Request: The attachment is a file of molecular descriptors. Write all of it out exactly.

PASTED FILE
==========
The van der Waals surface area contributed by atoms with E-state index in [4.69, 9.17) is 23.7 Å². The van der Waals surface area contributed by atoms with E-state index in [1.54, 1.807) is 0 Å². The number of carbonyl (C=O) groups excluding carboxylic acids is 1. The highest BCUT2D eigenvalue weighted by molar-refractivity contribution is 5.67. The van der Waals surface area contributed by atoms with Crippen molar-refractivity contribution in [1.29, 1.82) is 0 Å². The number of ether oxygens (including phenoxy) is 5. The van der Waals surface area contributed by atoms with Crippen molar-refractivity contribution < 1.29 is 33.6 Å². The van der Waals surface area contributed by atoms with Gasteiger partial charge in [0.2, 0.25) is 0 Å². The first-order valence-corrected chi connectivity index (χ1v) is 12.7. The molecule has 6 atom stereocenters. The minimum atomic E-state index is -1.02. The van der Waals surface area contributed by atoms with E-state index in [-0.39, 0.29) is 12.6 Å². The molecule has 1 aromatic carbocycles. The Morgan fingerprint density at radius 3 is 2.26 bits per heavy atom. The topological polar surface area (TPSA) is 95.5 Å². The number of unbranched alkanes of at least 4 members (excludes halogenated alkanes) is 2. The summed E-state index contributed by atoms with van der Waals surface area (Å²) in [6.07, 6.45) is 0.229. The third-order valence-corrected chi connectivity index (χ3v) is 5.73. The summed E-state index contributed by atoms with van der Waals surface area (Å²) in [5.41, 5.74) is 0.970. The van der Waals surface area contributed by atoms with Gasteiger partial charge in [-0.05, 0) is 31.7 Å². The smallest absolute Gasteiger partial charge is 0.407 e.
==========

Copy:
The van der Waals surface area contributed by atoms with E-state index in [4.69, 9.17) is 23.7 Å². The van der Waals surface area contributed by atoms with E-state index in [1.54, 1.807) is 0 Å². The number of carbonyl (C=O) groups excluding carboxylic acids is 1. The highest BCUT2D eigenvalue weighted by molar-refractivity contribution is 5.67. The van der Waals surface area contributed by atoms with Crippen molar-refractivity contribution in [1.29, 1.82) is 0 Å². The number of ether oxygens (including phenoxy) is 5. The van der Waals surface area contributed by atoms with Crippen molar-refractivity contribution < 1.29 is 33.6 Å². The van der Waals surface area contributed by atoms with Gasteiger partial charge in [0.2, 0.25) is 0 Å². The first-order valence-corrected chi connectivity index (χ1v) is 12.7. The molecule has 6 atom stereocenters. The minimum atomic E-state index is -1.02. The van der Waals surface area contributed by atoms with E-state index in [-0.39, 0.29) is 12.6 Å². The molecule has 1 aromatic carbocycles. The Morgan fingerprint density at radius 3 is 2.26 bits per heavy atom. The topological polar surface area (TPSA) is 95.5 Å². The number of unbranched alkanes of at least 4 members (excludes halogenated alkanes) is 2. The summed E-state index contributed by atoms with van der Waals surface area (Å²) in [6.07, 6.45) is 0.229. The third-order valence-corrected chi connectivity index (χ3v) is 5.73. The summed E-state index contributed by atoms with van der Waals surface area (Å²) in [5.41, 5.74) is 0.970. The van der Waals surface area contributed by atoms with Gasteiger partial charge in [-0.05, 0) is 31.7 Å². The smallest absolute Gasteiger partial charge is 0.407 e.